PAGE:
Originally blogged at Realclimategate
I am going along to the Spectator ‘climate change’ debate on Tuesday 29th March in London, hopefully I can meet up with some ‘climate change’ blog regulars (both sides very welcome)to have a chat afterwards.
Yet, it has been noted before that it can be difficult to get the opposing side of the debate to show up for a climate change (man made) debate. Peter Gill’s summarised his experience at Bishop Hill a couple of weeks ago, or possibly Peter is not quite famous enough as a former Chancellor
Some of you may remember Peter as the man who famously didn’t write the Institute of Physics submission to the House of Commons inquiry into Climategate. Peter wanted to tell me about a recent invitation he’d had to take part in a global warming debate at one of the bits of the University of London. After several months of to-ing and fro-ing, the who event has now been cancelled because nobody was willing stand up to represent the other side of the argument. – Bishop Hill
Anyway, I imight turn up as an eco warrior (or just a name badge) and see how it plays out. The idea of most debates of course are about winning over an audience, it would be much more interesting if one party opposing or for the motion is open-minded enough to be persuaded by the debate, but I imagine in this case it may be unlikely.
Spectator Debate – The global warming concern is over. Time for a return to sanity
SPEAKERS FOR THE MOTION:
Lord Nigel Lawson
Chairman, Global Warming Policy Foundation
Dr Benny Peiser
Director, Global Warming Policy Foundation
Graham Stringer MP
Member of House of Commons Science and Technology Committee
SPEAKERS AGAINST THE MOTION:
Professor Tim Palmer
Royal Society Research Professor in Climate Physics, Oxford University
Professor Sir David King
Director of the Smith School of Enterprise and the Environment, and former Government Chief Scientific Adviser
The Spectator debate should be interesting, not least because it is chaired by Andrew Neill (BBC Daily Politics) because even IF the science were settled, the economic policies based on man made global warming are (or at lest should be) very open to debate. Andrew Neil with his experience should be well able to keep the debate on the straight and narrow and deal with any climate politic ‘spin’.
One thought is, if the scientists on the panel criticize the politicians (Lawson & Stringer) for not being scientists, the charge can equally be reversed to – what do scientists know, about politics and economic policies.
I bumped into Peter Gill at the Climate Fools day last year and again last week and he sent me a description of his experience about organising a scientific debate. One possible explanation of his, for a reluctance to debate is very relevant.
Perhaps the other side have taken notice of the five page Futerra document providing recommendations to the Climate Change Communications Working Group was supported by DEFRA, the Carbon Trust, DTI, the Environmental Agency, the Energy Savings Trust and the UK Climate Impacts Programme (see: Futerra – Rules of the Game).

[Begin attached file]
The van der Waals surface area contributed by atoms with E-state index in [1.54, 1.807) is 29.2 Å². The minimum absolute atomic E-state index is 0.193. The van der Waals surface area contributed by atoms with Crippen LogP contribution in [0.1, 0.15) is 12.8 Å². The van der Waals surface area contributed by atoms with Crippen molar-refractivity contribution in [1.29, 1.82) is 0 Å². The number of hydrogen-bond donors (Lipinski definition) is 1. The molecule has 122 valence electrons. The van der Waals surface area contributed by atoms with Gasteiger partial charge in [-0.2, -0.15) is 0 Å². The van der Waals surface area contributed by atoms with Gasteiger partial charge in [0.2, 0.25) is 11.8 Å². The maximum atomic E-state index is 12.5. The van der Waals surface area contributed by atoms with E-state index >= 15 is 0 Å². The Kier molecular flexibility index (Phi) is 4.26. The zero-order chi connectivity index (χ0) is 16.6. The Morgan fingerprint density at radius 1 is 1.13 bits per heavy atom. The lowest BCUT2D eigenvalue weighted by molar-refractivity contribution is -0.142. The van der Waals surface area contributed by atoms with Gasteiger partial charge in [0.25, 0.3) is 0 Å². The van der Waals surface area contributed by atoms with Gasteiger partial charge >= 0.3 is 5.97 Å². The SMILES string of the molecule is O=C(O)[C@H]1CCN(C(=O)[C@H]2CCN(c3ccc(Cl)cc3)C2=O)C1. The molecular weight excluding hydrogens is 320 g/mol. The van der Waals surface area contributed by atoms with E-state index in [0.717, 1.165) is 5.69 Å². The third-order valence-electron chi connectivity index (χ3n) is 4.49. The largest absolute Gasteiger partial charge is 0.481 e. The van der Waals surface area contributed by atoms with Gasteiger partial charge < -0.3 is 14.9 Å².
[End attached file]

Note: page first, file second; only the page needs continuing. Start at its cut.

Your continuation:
I will just quote one paragraph:
“Forget the climate change detractors. Those who deny climate change science are irritating, but unimportant. The argument is not about if we should deal with climate change, but how we should deal with climate change – Peter Gill
A later Futerra document I have come across – Sell the Sizzle – The New Climate Change Message (actually not that hard to find, direct link on their website 😉 ) goes much further beyond this:
“climate action is no longer a scientist’s job; it’s now a salesman’s job”
Climate Change Deniers
Unfortunately, these guys are back (if they
ever went away). The edge of this group are
the conspiracy theorists who are sure that
climate science is an excuse for either (a) the
environmentalists to curtail consumption or
undermine our way of life, or (b) for the developed
world to hold back the developing world.” – Futerra- Sell the Sizzle
Anyway here are Peter Gill’s thoughts about another debate, that despite initial interest never happened. (and if he send me another Word document, may the curse of WordPress be upon him 😉 – WordPress doe not like all the MS formating codes ;). There is another possible reason, that we discussed, that the general public are just not that interested, and only a tiny number of people (on both sides of the debate) are bothered to attend this sort of thing, yet trillions of dollars and world econimics are being shaped by the policies of AGW.
Peter Gill: CLIMATE CHANGE DEBATE AT MAJOR BRITISH UNIVERSITY ABORTED
On 27th of October 2010 I was in the queue for security clearance and the issue of a pass at the House of Commons. I was on my way to the “Climate Fools Day” meeting at which I would be one of Sammy Wilson MP’s guest speakers. During the long wait I became engaged in conversion with a number of people around me. It turned out that one of them a young woman (Ms X) from a top British University, would be attending the Sammy Wilson Meeting.
A few days later Ms X telephoned me to discuss a number of climate change issues including the possibility of her University running a debate on the anthropogenic global warming hypothesis with the suggestion that I could be one of speakers. In the months that have followed this became the main thread of e-mail exchanges extracts of which appear below in italics and in grey blocks. Quotes from other sources are simply in italics
At the initial stage Ms X indicated: